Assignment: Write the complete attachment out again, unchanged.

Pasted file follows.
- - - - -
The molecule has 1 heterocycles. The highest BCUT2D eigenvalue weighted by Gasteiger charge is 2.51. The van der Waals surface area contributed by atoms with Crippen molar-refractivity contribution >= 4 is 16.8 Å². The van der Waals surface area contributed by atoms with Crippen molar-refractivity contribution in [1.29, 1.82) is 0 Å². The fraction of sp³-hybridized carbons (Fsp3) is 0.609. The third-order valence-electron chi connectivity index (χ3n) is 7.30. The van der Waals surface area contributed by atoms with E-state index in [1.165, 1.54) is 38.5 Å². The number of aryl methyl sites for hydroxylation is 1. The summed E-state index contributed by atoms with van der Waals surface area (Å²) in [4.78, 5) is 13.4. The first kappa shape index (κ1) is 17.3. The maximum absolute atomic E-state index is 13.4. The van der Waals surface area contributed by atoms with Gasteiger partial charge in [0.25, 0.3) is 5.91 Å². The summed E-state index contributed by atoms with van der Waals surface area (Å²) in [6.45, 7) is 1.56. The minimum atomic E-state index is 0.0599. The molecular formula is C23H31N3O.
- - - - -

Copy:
The molecule has 1 heterocycles. The highest BCUT2D eigenvalue weighted by Gasteiger charge is 2.51. The van der Waals surface area contributed by atoms with Crippen molar-refractivity contribution >= 4 is 16.8 Å². The van der Waals surface area contributed by atoms with Crippen molar-refractivity contribution in [1.29, 1.82) is 0 Å². The fraction of sp³-hybridized carbons (Fsp3) is 0.609. The third-order valence-electron chi connectivity index (χ3n) is 7.30. The van der Waals surface area contributed by atoms with E-state index in [1.165, 1.54) is 38.5 Å². The number of aryl methyl sites for hydroxylation is 1. The summed E-state index contributed by atoms with van der Waals surface area (Å²) in [4.78, 5) is 13.4. The first kappa shape index (κ1) is 17.3. The maximum absolute atomic E-state index is 13.4. The van der Waals surface area contributed by atoms with Gasteiger partial charge in [0.25, 0.3) is 5.91 Å². The summed E-state index contributed by atoms with van der Waals surface area (Å²) in [6.45, 7) is 1.56. The minimum atomic E-state index is 0.0599. The molecular formula is C23H31N3O.